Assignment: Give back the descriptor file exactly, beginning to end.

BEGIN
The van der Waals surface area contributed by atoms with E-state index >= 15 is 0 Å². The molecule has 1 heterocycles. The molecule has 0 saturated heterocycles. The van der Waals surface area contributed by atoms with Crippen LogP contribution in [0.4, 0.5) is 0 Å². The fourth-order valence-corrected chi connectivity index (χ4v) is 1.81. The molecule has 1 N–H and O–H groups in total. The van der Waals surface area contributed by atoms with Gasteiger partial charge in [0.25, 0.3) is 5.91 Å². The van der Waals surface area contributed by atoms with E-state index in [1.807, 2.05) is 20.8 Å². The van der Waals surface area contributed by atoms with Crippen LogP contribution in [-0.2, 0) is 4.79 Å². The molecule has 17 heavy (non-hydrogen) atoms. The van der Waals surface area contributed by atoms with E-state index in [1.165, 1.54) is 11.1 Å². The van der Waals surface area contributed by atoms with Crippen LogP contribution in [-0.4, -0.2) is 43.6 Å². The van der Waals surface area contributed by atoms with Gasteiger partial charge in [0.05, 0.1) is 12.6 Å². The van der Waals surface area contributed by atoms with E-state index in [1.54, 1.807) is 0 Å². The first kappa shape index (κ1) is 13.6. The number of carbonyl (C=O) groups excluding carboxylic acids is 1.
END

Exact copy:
The van der Waals surface area contributed by atoms with E-state index >= 15 is 0 Å². The molecule has 1 heterocycles. The molecule has 0 saturated heterocycles. The van der Waals surface area contributed by atoms with Crippen LogP contribution in [0.4, 0.5) is 0 Å². The fourth-order valence-corrected chi connectivity index (χ4v) is 1.81. The molecule has 1 N–H and O–H groups in total. The van der Waals surface area contributed by atoms with Gasteiger partial charge in [0.25, 0.3) is 5.91 Å². The van der Waals surface area contributed by atoms with E-state index in [1.807, 2.05) is 20.8 Å². The van der Waals surface area contributed by atoms with Crippen LogP contribution in [-0.2, 0) is 4.79 Å². The molecule has 17 heavy (non-hydrogen) atoms. The van der Waals surface area contributed by atoms with E-state index in [1.165, 1.54) is 11.1 Å². The van der Waals surface area contributed by atoms with Crippen LogP contribution in [-0.4, -0.2) is 43.6 Å². The van der Waals surface area contributed by atoms with Gasteiger partial charge in [0.05, 0.1) is 12.6 Å². The van der Waals surface area contributed by atoms with E-state index in [1.54, 1.807) is 0 Å². The first kappa shape index (κ1) is 13.6. The number of carbonyl (C=O) groups excluding carboxylic acids is 1.